> purely computational.]
> Meaning is a way of making ‘sense’ of things for the individual in the
> world perceived.
> [I think it would help to raise (once again) the question of the meaning
> of meaning. It is too easy to say that meaning is a ‘making sense of’ or
> that it is non-mathematical. The problem with saying non-mathematical is
> that one has to raise (once again) the question of what it means (sic) to
> be mathematical.
> And when all is said and done it will become clear that one has to
> differentiate between mathematical meaning calculational and mathematical
> meaning
> conceptual (the number two is the concept of pair). When one asks how
> comes about a concept then one is thrown fully into the relationship of
> thought,percept and concept. I say that this is where meaning comes about.
> And indeed ‘feeling’ is important in this domain, as feeling is what
> intermediates thought,percept and concept.
> There is a strong need for very careful and sensitive phenomenological
> discussion of this issue.]
> It is a non-mathematical existential feeling aspect of life related to
> reflection past, present and future of existence in the surrounding
> environment, in humans enhanced by language, writings, pictures, music
> through culture. In animals cognition and communication are connected to
> survival, procreation and pleasure. In humans beings cognition develops
> into consciousness through subjective experiential and meaning based
> (self-) reflection of the individual’s role in the external world and
> becomes an existential aspect.
> [Here you discuss exacty that arena of though, concept and percept.]
> My conclusion is therefore that a broader foundation is needed in order to
> understand the basis for information and communication in living systems.
> Therefore we need to include a phenomenological and hermeneutical ground in
> order to integrate a theory of interpretative/*subjective*and
> intersubjective meaning and signification with a theory of *objective*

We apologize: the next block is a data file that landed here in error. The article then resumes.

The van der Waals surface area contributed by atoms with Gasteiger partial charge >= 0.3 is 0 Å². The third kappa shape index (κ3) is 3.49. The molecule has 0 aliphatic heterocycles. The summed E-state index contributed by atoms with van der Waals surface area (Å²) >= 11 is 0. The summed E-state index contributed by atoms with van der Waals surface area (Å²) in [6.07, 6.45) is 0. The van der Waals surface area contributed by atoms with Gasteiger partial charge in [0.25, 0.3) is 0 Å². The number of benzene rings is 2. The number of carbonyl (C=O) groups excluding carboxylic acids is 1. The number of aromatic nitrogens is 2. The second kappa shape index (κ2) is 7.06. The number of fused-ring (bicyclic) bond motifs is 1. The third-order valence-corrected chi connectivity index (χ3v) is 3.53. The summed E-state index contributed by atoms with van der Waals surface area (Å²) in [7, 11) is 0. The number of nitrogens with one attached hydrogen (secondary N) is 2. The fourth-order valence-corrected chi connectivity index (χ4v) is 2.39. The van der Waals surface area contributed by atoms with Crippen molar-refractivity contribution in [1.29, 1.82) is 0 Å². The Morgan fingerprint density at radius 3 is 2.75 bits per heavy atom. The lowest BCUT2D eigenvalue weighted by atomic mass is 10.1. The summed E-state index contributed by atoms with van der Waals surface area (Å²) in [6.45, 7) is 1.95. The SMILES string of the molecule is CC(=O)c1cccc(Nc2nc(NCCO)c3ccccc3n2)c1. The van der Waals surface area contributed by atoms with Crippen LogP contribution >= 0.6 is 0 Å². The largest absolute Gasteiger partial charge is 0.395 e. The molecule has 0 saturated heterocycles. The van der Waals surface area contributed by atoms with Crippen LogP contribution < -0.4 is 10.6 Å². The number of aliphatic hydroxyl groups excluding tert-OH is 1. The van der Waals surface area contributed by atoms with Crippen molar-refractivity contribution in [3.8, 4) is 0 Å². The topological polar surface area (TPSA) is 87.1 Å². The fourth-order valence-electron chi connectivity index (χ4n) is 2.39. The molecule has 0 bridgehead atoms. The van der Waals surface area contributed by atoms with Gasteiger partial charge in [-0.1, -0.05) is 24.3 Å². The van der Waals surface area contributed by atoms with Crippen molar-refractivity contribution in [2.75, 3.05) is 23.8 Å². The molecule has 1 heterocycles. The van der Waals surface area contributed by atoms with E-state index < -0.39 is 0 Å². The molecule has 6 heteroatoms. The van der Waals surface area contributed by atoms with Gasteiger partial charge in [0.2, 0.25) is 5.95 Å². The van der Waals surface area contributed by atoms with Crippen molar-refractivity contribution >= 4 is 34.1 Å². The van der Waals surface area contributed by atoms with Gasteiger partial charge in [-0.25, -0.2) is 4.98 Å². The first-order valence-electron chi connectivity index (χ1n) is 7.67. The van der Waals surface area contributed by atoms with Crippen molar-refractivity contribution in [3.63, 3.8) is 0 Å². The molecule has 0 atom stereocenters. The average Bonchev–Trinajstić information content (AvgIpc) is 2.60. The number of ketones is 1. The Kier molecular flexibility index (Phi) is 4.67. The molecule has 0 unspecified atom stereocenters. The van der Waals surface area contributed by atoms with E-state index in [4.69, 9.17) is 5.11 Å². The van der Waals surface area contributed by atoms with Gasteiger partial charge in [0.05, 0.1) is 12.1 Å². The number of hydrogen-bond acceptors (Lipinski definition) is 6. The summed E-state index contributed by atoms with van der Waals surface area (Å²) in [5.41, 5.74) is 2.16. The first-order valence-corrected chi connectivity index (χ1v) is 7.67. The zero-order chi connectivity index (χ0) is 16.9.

> information,
> which has a physical grounding (see for instance Plamen, Rosen & Gare
> 2015). Thus the question is how can we establish an alternative
> transdisciplinary model of the sciences and the humanities to the logical
> positivist reductionism on one hand and to postmodernist relativist
> constructivism on the other in the form of a transdisciplinary concept of
> Wissenschaft (i.e. “knowledge creation”, implying both subjectivism and
> objectivism)? The body and its meaning-making processes is a complex
> multidimensional object of research that necessitates trans-disciplinary
> theoretical approaches including biological sciences, primarily
> biosemiotics and bio-cybernetics, cognition and communication sciences,
> phenomenology, hermeneutics, philosophy of science and philosophical
> theology (Harney 2015, Davies & Gregersen 2009).
> Peirce develops his pragmaticism as a way to unite empirical research,
> meaning and experience. His ontology is not only materialistic science but
> does also include meaning through embodied interaction through *experiential
> living* bodies and thereby the social as well as the subjective forms of
> cognition, meaning and interpretation. Thereby he goes further than
> Popper’s (1978) view of the three worlds. Communication is not only a world
> of objective knowledge but is intersubjective meaningful information.
> Peirce’s idea of ‘the world’ is much bigger than what science considers
> being ‘the world’...
> [Thank you for this fine introduction to your thinking!]
> -------------------------------------------------------------------------------------------------------
> <FIS Soeren Infobiosemiotics abstract NEW.docx>